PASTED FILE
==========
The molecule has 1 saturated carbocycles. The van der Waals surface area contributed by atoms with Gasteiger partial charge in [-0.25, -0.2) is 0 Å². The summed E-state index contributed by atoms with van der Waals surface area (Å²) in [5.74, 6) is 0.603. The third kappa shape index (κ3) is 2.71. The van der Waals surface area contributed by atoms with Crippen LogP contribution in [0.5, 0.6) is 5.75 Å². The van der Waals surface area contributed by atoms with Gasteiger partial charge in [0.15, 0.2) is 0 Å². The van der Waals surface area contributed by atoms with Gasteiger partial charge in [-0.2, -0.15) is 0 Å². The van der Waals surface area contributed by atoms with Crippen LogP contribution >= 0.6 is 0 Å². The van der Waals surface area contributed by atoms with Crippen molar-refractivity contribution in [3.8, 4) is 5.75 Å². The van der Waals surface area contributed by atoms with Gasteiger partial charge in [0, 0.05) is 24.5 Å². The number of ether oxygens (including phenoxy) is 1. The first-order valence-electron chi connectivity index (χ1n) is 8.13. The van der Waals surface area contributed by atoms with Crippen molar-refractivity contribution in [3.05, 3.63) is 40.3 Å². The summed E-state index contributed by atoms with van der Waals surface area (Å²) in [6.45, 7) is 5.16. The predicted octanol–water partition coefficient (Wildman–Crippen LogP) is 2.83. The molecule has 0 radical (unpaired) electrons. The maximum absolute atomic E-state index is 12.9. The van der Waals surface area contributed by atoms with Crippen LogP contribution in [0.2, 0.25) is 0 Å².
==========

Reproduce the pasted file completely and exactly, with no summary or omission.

The molecule has 1 saturated carbocycles. The van der Waals surface area contributed by atoms with Gasteiger partial charge in [-0.25, -0.2) is 0 Å². The summed E-state index contributed by atoms with van der Waals surface area (Å²) in [5.74, 6) is 0.603. The third kappa shape index (κ3) is 2.71. The van der Waals surface area contributed by atoms with Crippen LogP contribution in [0.5, 0.6) is 5.75 Å². The van der Waals surface area contributed by atoms with Gasteiger partial charge in [0.15, 0.2) is 0 Å². The van der Waals surface area contributed by atoms with Gasteiger partial charge in [-0.2, -0.15) is 0 Å². The van der Waals surface area contributed by atoms with Crippen LogP contribution >= 0.6 is 0 Å². The van der Waals surface area contributed by atoms with Crippen molar-refractivity contribution in [3.8, 4) is 5.75 Å². The van der Waals surface area contributed by atoms with Gasteiger partial charge in [0, 0.05) is 24.5 Å². The number of ether oxygens (including phenoxy) is 1. The first-order valence-electron chi connectivity index (χ1n) is 8.13. The van der Waals surface area contributed by atoms with Crippen molar-refractivity contribution in [3.05, 3.63) is 40.3 Å². The summed E-state index contributed by atoms with van der Waals surface area (Å²) in [6.45, 7) is 5.16. The predicted octanol–water partition coefficient (Wildman–Crippen LogP) is 2.83. The molecule has 0 radical (unpaired) electrons. The maximum absolute atomic E-state index is 12.9. The van der Waals surface area contributed by atoms with Crippen LogP contribution in [0.2, 0.25) is 0 Å².